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Synergies between art forms during the colonial period

The Origins of the form

European merchants held a fascination and, often, abhorrence for India and its people. Not wanting to miss the spectacle, they commissioned artists of all manners to capture every moment. They were more interested in the subjects than the rulers where every day and the common man became a point of artistic interest. It gave birth to the Company school of painting.

The words ‘Company painting’ might misleadingly refer to the art that was produced by the East India Company, but it isn’t. It was a new genre in Indian art, and although it was indeed patronised by the British East India Company, the art produced by the Company painters was primarily Indianised.  

Now, if we have to introduce Company paintings, we have to keep in mind the arrival of Europeans during the 18th century, who were fascinated by the environment. They wanted some Indian painters who could truly respond to the Indian ethos- cultural, social, and natural ethos. They wanted those painters to paint the Indian subject matters, the real-life subject matters in contrast to the traditional themes such as mythology, religion, and imagination. The Company paintings in terms of the subject matter were going to address realism, in terms of their lifestyle, events, and activities. Depicting Indian subjects was their main goal. 

Interior of the Taj Mahal
Image Source: Metropolitan Museum of Art
Hoopoe on a citrus tree branch, company school
Image Source: Clevel and Art

Art forms during the colonial period in terms of style

These Company painters had to develop a suitable visual style to give justice to the subject matter. Now, we must remember many of these painters hailed from a lineage of traditional painters. Even if this practice skipped a generation, their forefathers had roots being artisans of the traditional courts of royal families. This aided in them inheriting some of those sensibilities that primarily belonged to those traditional painting schools. So, they did carry something that was truly Indian in ethos. But along with that, they brought in naturalistic flavour derived from the western academic art practices which were by then all around India. So, as a direct impact, today we see a hybrid style developed during this period under the term Company paintings.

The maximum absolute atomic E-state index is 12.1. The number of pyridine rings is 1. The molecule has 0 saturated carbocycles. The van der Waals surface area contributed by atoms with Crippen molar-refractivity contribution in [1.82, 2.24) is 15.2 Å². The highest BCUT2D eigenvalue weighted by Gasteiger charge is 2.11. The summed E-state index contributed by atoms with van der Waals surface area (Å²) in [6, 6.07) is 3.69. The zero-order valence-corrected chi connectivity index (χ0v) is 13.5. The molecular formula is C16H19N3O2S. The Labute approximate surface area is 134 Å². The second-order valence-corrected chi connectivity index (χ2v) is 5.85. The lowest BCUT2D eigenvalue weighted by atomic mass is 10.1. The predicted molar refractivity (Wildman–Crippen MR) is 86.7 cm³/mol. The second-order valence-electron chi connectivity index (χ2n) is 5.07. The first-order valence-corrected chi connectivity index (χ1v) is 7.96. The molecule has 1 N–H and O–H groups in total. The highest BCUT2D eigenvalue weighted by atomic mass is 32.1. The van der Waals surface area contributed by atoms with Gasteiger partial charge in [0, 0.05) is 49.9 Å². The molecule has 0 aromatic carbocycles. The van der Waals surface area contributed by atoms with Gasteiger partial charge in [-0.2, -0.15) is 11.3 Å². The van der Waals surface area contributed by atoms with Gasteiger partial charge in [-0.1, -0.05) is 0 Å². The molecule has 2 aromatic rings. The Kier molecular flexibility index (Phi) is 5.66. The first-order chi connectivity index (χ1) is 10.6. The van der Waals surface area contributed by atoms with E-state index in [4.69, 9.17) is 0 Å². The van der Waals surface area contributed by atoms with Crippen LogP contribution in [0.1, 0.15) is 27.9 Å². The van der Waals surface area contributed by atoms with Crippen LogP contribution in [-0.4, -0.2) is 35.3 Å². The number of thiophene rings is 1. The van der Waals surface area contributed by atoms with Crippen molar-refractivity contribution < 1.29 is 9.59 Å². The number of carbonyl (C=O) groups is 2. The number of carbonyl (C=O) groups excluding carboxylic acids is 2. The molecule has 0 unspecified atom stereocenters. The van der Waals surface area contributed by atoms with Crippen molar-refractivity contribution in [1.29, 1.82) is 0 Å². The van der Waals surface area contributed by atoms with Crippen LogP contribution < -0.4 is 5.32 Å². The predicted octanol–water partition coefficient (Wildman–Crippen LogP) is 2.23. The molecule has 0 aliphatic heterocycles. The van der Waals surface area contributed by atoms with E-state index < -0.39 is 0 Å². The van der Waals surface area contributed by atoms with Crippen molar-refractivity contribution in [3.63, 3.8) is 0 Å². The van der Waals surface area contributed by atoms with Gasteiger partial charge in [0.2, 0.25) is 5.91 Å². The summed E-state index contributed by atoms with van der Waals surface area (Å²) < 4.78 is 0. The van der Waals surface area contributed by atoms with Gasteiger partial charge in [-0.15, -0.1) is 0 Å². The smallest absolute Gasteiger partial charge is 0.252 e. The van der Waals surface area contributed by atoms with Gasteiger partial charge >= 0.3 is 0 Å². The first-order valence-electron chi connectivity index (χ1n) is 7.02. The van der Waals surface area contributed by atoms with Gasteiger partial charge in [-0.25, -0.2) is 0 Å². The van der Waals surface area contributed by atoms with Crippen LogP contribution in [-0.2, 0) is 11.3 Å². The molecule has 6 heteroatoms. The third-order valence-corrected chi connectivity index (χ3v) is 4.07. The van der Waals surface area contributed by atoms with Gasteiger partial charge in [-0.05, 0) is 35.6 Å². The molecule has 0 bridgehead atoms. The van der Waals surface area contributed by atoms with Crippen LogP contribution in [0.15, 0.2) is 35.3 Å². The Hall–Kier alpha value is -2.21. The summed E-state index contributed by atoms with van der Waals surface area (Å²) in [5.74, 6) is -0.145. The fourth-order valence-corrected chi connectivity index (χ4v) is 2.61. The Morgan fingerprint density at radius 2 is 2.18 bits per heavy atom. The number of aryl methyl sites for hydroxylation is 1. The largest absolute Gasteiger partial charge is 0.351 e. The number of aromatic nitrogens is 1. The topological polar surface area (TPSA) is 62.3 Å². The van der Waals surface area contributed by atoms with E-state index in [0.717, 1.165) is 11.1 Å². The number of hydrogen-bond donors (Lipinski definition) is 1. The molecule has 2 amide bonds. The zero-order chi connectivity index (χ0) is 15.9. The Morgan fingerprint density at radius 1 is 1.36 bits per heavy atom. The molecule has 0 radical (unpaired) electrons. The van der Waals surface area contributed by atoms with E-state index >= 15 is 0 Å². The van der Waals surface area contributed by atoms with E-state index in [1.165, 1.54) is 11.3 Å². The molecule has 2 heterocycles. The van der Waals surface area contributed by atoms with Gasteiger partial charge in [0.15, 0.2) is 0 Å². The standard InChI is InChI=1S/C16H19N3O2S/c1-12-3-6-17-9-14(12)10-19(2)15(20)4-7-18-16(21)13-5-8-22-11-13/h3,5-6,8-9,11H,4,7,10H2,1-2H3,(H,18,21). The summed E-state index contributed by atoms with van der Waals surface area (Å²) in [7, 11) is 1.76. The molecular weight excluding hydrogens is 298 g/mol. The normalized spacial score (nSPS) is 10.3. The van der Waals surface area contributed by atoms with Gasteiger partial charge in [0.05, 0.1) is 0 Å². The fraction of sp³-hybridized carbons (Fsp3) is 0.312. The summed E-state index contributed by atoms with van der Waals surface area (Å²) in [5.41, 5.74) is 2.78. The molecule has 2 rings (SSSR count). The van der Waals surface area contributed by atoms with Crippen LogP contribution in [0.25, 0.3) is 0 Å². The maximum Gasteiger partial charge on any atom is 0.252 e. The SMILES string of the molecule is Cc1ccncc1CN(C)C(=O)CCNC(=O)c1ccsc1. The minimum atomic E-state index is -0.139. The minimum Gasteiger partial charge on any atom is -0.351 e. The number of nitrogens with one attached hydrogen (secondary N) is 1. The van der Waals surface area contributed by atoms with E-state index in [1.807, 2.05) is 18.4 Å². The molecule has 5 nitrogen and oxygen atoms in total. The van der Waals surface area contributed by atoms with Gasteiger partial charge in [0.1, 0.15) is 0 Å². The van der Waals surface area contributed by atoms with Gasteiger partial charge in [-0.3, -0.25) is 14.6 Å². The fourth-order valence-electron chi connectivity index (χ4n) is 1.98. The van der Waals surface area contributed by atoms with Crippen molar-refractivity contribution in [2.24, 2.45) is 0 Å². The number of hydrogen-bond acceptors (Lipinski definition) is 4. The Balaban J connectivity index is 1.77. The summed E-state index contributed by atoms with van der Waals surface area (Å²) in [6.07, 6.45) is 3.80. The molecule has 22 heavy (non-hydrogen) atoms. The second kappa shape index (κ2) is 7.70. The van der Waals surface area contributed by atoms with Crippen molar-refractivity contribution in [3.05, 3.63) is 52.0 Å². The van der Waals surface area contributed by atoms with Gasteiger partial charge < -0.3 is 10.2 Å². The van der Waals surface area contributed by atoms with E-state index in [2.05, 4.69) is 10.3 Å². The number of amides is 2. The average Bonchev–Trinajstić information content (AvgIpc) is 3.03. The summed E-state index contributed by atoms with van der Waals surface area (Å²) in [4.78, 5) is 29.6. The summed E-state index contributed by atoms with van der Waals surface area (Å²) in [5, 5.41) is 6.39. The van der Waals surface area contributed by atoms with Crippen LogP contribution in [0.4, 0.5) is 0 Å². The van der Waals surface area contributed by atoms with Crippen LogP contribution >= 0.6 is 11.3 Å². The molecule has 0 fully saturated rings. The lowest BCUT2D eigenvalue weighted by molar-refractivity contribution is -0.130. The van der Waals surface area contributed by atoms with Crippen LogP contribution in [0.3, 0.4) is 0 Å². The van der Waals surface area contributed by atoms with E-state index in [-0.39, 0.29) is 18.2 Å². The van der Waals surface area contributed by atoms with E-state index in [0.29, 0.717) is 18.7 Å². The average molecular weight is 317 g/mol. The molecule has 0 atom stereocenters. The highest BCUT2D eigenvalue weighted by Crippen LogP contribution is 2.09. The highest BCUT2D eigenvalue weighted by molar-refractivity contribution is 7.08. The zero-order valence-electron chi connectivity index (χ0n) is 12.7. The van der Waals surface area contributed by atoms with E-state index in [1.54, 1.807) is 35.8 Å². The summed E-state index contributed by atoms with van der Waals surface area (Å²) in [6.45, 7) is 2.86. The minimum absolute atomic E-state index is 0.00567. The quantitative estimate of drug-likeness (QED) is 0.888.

We see a transition from stylization to realism in the depiction of various forms. The Company painters learnt about western preferences and started using watercolour washes and incorporating elements like shadow, perspective, and naturalism. A recurrent feature in many Company paintings was that the background was kept unoccupied and open. The paintings were mostly made on paper. However, sometimes the paintings were done on ivory, which was mostly intended to be kept in portfolios or albums.

Company painting art forms during the colonial period
Source: Victoria and Albert Museum Collection
Indian Kalighat Paintings
Source: Cleveland Museum of Art

How was it impactful?

After the arrival of printing technology, it was only a matter of time that Company paintings would lose their significance and it would become passè. Despite its gradual decline, the genre continued in different formats and techniques such as printing and photography. However, other forms of hand-painted artworks were alive for a long time, and Kalighat painting was one of them. 

This creation of a new style of painting, which was quick, would take minimum time. But because the demand was increasing, their production had to catch upto speed. This made Kalighat paintings become a sort of souvenir, a memento for the visitors and pilgrims who would visit the Kalighat temple.

Kalighat painting is a wonderful example to illustrate how modern Indian art transitioned from a westernised gaze to a more folk-centric ethos.

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